By Nicole Stevenson
Researchers at Michigan State University have developed software with the capability to match police sketches to mug shots, meaning increased efficiency in apprehending dangerous criminals. Previous attempts at incorporating technology into the sketch process focused on using computer software to create digital images of suspects, but until now all have failed work as well as old-fashioned forensic artists. With this new software development the sketch can now be matched to an actual photo of the criminal. This would be a great addition in the field of forensic science and law enforcement.
Michigan State doctoral student Brendan Klare worked closely with Computer Science and Engineering professor Anil Jain to create the software, which was then tested using mug shots of various suspects. Each mug shot had its own matching forensic sketch in the database. The results were impressive: “Using a database of more than 10,000 mug shot photos, 45 percent of the time we had the correct person,” Klare says. Jain explains that the system works by matching “high-level features from both the sketch and the photo; features such as the structural distribution and the shape of the eyes, nose and chin.” While the 45 percent accuracy rate is a great improvement over current facial recognition software, there are still cases in which the new program selects the wrong mug shot based on a given sketch. For this reason, the software is not meant to stand alone as a crime fighting instrument. Rather, the program is meant to speed the process of tracking down suspects—it is a tool to be used in concert with other evidence and questioning by officials.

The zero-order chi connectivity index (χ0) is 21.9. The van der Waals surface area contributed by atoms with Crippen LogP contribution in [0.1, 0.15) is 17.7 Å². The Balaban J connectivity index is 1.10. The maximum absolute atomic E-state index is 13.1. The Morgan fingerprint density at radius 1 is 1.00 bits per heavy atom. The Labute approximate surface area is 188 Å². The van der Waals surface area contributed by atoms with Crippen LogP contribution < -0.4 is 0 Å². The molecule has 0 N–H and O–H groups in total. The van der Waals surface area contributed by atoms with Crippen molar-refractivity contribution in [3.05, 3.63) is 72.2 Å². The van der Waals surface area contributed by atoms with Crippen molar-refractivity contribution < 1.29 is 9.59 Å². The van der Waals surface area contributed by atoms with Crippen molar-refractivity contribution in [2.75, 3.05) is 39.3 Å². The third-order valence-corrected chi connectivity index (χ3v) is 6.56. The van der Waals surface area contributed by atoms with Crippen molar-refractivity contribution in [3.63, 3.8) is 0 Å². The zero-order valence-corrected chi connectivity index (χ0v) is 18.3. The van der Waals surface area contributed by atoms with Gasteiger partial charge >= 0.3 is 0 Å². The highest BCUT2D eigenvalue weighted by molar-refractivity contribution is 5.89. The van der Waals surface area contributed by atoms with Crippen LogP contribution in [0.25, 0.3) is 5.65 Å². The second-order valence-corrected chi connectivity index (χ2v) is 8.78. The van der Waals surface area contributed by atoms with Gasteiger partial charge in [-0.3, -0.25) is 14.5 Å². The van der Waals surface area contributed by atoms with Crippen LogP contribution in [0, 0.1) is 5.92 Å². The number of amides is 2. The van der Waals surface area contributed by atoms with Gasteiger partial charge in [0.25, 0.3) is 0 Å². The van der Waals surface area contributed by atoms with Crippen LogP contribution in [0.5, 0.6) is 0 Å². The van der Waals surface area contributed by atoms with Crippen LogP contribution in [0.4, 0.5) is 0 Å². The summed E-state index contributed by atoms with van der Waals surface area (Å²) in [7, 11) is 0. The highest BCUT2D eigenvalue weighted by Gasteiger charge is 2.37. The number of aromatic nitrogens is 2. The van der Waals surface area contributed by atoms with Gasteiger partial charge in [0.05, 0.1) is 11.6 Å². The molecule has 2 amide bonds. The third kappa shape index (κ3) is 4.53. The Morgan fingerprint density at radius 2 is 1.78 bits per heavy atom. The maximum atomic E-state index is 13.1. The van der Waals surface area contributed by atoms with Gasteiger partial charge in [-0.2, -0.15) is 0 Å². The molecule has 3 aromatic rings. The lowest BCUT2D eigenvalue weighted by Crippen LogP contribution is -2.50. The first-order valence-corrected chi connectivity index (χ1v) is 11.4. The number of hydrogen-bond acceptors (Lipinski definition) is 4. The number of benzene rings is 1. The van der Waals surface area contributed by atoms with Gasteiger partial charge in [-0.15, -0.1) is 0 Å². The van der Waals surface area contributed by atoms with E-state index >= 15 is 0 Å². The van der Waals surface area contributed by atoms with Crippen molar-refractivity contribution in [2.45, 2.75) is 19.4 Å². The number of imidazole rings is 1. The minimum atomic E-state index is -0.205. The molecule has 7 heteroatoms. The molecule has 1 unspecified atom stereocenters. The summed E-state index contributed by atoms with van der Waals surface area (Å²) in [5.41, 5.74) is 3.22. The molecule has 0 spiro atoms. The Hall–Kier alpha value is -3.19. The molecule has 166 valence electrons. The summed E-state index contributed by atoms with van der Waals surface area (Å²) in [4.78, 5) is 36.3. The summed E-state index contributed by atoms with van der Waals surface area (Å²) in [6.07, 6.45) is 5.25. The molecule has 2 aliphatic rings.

The implications of such advanced facial recognition technology are huge. Police sketches of criminals have long been used in locating suspects, and while these visual aids are particularly useful in disseminating warnings to the public, they are far from perfect. These renderings have the dual ability to alert communities while at the same time petitioning them for additional information about crimes. However, because professional artists must draw suspects based on verbal description, the witness must convey the image accurately in words. This is a difficult task, and one that can sometimes produce misleading sketches. Forensic art is not an exact science; criminals can change their appearance, details may be rendered inaccurately, or witness memory could simply be faulty. That being said, the police sketch is still the best way of creating a visual representation of a witness’s memory. Now, with the introduction of Jain and Klare’s software program, law enforcement will be able to more efficiently match witness memory to concrete evidence.
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